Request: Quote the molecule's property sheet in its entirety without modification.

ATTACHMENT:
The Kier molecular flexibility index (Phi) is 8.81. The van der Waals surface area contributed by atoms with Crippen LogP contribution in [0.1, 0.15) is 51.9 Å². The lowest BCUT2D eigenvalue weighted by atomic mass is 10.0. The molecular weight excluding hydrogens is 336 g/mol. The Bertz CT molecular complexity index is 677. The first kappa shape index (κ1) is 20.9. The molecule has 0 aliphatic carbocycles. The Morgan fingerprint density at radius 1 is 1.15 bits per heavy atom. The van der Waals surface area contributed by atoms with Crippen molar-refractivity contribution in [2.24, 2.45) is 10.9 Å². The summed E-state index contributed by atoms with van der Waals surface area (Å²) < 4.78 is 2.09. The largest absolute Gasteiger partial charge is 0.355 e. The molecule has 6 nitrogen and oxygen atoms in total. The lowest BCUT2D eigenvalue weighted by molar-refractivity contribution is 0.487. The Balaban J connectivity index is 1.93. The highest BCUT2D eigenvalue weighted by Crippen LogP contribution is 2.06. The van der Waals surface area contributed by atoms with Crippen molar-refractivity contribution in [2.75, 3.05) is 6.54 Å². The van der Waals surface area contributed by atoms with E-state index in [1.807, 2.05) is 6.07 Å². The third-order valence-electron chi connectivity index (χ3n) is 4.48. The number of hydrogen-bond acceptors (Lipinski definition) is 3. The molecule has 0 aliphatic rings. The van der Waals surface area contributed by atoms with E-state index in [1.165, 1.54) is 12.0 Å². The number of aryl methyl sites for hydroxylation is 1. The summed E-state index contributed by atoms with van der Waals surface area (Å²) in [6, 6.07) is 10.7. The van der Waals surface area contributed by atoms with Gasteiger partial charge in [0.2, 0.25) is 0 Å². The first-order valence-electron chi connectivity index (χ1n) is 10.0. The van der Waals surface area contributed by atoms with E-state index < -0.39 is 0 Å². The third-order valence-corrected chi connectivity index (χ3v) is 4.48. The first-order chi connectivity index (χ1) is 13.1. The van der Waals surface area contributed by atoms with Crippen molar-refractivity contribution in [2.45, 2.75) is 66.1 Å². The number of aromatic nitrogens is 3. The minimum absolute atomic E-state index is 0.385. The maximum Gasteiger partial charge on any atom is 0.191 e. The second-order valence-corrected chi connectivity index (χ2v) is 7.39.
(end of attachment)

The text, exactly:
The Kier molecular flexibility index (Phi) is 8.81. The van der Waals surface area contributed by atoms with Crippen LogP contribution in [0.1, 0.15) is 51.9 Å². The lowest BCUT2D eigenvalue weighted by atomic mass is 10.0. The molecular weight excluding hydrogens is 336 g/mol. The Bertz CT molecular complexity index is 677. The first kappa shape index (κ1) is 20.9. The molecule has 0 aliphatic carbocycles. The Morgan fingerprint density at radius 1 is 1.15 bits per heavy atom. The van der Waals surface area contributed by atoms with Crippen molar-refractivity contribution in [2.24, 2.45) is 10.9 Å². The summed E-state index contributed by atoms with van der Waals surface area (Å²) < 4.78 is 2.09. The largest absolute Gasteiger partial charge is 0.355 e. The molecule has 6 nitrogen and oxygen atoms in total. The lowest BCUT2D eigenvalue weighted by molar-refractivity contribution is 0.487. The Balaban J connectivity index is 1.93. The highest BCUT2D eigenvalue weighted by Crippen LogP contribution is 2.06. The van der Waals surface area contributed by atoms with Crippen molar-refractivity contribution in [2.75, 3.05) is 6.54 Å². The van der Waals surface area contributed by atoms with E-state index in [1.807, 2.05) is 6.07 Å². The third-order valence-electron chi connectivity index (χ3n) is 4.48. The number of hydrogen-bond acceptors (Lipinski definition) is 3. The molecule has 0 aliphatic rings. The van der Waals surface area contributed by atoms with E-state index in [1.165, 1.54) is 12.0 Å². The number of aryl methyl sites for hydroxylation is 1. The summed E-state index contributed by atoms with van der Waals surface area (Å²) in [6, 6.07) is 10.7. The van der Waals surface area contributed by atoms with Gasteiger partial charge in [0.2, 0.25) is 0 Å². The first-order valence-electron chi connectivity index (χ1n) is 10.0. The van der Waals surface area contributed by atoms with E-state index < -0.39 is 0 Å². The third-order valence-corrected chi connectivity index (χ3v) is 4.48. The first-order chi connectivity index (χ1) is 13.1. The van der Waals surface area contributed by atoms with Crippen molar-refractivity contribution in [2.45, 2.75) is 66.1 Å². The number of aromatic nitrogens is 3. The minimum absolute atomic E-state index is 0.385. The maximum Gasteiger partial charge on any atom is 0.191 e. The second-order valence-corrected chi connectivity index (χ2v) is 7.39.